Paul Wilson: Studebaker could be running out of road
There’s a guy in Detroit who lives in the enormous and long-abandoned Packard auto plant. He has the place all to himself.
Far as I know, no one’s ever moved into Hamilton’s Studebaker plant. As it’s the size of three Home Depots, there would be room for a very large family. Now, however, it may be too late. The place could be coming down.
It’s been 46 years since the last car came off the line, a Commander sedan. Hamilton was proud of that factory. For awhile, we were the only place on the planet making the Studebaker.
The building — south of Burlington, between Victoria and Wentworth — was actually not an ideal plant for making cars. The assembly line had to snake about. The place was built to produce anti-aircraft guns, and after the war Studebaker got it cheap.
Studebaker found it increasingly difficult to compete with the Big Three. In 1965, 19,000 cars came out of the Hamilton plant. (By comparison, Cadillac produced that many cars in a single month.)
In 1966, they shut down the Hamilton plant and 700 people lost their jobs.
Otis Elevator had a huge plant next door, built in the early 1900s, and they took over Studebaker for a time for warehousing. Then Otis itself vanished, and Allan Candy used the car plant for a time.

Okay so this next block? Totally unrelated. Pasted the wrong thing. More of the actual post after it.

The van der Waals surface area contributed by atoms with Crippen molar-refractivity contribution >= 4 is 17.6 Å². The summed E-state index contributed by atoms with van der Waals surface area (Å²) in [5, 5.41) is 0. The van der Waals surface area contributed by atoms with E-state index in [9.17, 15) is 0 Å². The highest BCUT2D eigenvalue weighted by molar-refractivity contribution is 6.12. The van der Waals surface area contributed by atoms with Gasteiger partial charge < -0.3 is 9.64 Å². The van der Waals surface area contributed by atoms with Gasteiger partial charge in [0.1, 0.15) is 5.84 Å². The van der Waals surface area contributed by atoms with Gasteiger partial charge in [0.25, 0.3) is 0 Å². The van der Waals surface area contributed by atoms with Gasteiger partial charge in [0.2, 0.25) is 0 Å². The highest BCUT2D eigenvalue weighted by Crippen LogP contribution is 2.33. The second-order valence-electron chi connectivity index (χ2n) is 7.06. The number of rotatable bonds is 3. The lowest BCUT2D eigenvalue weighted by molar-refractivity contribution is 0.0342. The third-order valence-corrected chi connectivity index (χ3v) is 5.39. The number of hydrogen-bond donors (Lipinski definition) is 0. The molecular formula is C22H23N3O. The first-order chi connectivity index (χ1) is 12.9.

But for many years now, the Studebaker site has been empty. Likewise for the Otis plant next door, a two-storey brick marvel that’s two football fields long.
Many have floated dreams to use all this old manufacturing space. A decade ago, it was to be a film studio. It lasted a few months.
Last year it was to be an Olympic-class sports centre, a $20-million scheme put together by a Mississauga developer.
"I kept asking them, ‘Do you have the money? Do you have the money?’" says Bernie Morelli, councillor for the ward. They told him it was coming form Michigan. It didn’t.
But Morelli thinks there’s a proposal now that "may have legs." It comes from the IBI Group of James North, one of the associates being Sergio Manchia, who has done other work in town.
Plant torn down
He could not be reached on Wednesday, but Morelli says the plan is to build commercial/industrial space. He believes some of the old Otis plant will survive — but that the Studebaker plant would be torn down.
"There are still some hurdles to overcome," Morelli says. One is that the developers want Victoria Avenue made two-way again. The councillor thinks that might be doable. "I sense this project has real potential."
I sometimes take visitors along Burlington Street and tell them about the industrial muscle that used to line this corridor — Procter & Gamble, Firestone, International Harvester.
And Studebaker. For that one, I point to the south. Faded it may be, but the name that spells out Hamilton’s automotive history is still there. Check out this 10-letter show yourself. Looks like the curtain’s about to drop.
You can read more CBC Hamilton stories by Paul Wilson here .